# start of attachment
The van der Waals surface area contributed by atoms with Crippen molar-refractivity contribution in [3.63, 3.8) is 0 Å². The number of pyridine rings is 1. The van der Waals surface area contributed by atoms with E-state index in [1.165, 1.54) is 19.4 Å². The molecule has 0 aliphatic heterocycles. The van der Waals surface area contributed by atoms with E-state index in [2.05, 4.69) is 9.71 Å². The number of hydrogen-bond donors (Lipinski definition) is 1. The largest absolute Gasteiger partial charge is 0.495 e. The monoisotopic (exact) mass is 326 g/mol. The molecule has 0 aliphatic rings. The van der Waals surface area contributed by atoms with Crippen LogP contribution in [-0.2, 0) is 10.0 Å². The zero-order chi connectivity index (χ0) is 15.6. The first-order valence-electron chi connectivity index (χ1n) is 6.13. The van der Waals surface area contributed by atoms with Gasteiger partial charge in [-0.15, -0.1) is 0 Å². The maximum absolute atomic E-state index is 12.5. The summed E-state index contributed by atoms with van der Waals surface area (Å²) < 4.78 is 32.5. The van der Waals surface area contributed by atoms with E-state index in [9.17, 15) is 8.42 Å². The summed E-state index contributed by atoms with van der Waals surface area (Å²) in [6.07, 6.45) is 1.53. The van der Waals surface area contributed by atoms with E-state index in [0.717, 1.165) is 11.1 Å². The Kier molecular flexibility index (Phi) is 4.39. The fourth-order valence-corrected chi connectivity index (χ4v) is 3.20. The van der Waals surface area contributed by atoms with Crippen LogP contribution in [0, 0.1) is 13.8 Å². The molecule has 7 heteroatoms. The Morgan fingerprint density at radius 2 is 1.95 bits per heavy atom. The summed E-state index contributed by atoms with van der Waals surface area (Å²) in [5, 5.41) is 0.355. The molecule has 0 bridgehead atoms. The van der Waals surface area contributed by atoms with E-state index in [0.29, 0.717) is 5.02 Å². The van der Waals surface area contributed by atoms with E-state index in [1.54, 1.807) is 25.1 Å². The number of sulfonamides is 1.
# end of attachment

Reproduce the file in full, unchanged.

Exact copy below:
The van der Waals surface area contributed by atoms with Crippen molar-refractivity contribution in [3.63, 3.8) is 0 Å². The number of pyridine rings is 1. The van der Waals surface area contributed by atoms with E-state index in [1.165, 1.54) is 19.4 Å². The molecule has 0 aliphatic heterocycles. The van der Waals surface area contributed by atoms with E-state index in [2.05, 4.69) is 9.71 Å². The number of hydrogen-bond donors (Lipinski definition) is 1. The largest absolute Gasteiger partial charge is 0.495 e. The monoisotopic (exact) mass is 326 g/mol. The molecule has 0 aliphatic rings. The van der Waals surface area contributed by atoms with Crippen LogP contribution in [-0.2, 0) is 10.0 Å². The zero-order chi connectivity index (χ0) is 15.6. The first-order valence-electron chi connectivity index (χ1n) is 6.13. The van der Waals surface area contributed by atoms with Gasteiger partial charge in [-0.15, -0.1) is 0 Å². The maximum absolute atomic E-state index is 12.5. The summed E-state index contributed by atoms with van der Waals surface area (Å²) < 4.78 is 32.5. The van der Waals surface area contributed by atoms with E-state index in [9.17, 15) is 8.42 Å². The summed E-state index contributed by atoms with van der Waals surface area (Å²) in [6.07, 6.45) is 1.53. The van der Waals surface area contributed by atoms with E-state index in [0.717, 1.165) is 11.1 Å². The Kier molecular flexibility index (Phi) is 4.39. The fourth-order valence-corrected chi connectivity index (χ4v) is 3.20. The van der Waals surface area contributed by atoms with Crippen LogP contribution in [0, 0.1) is 13.8 Å². The molecule has 7 heteroatoms. The Morgan fingerprint density at radius 2 is 1.95 bits per heavy atom. The summed E-state index contributed by atoms with van der Waals surface area (Å²) in [5, 5.41) is 0.355. The molecule has 0 bridgehead atoms. The van der Waals surface area contributed by atoms with E-state index in [0.29, 0.717) is 5.02 Å². The van der Waals surface area contributed by atoms with E-state index in [1.54, 1.807) is 25.1 Å². The number of sulfonamides is 1.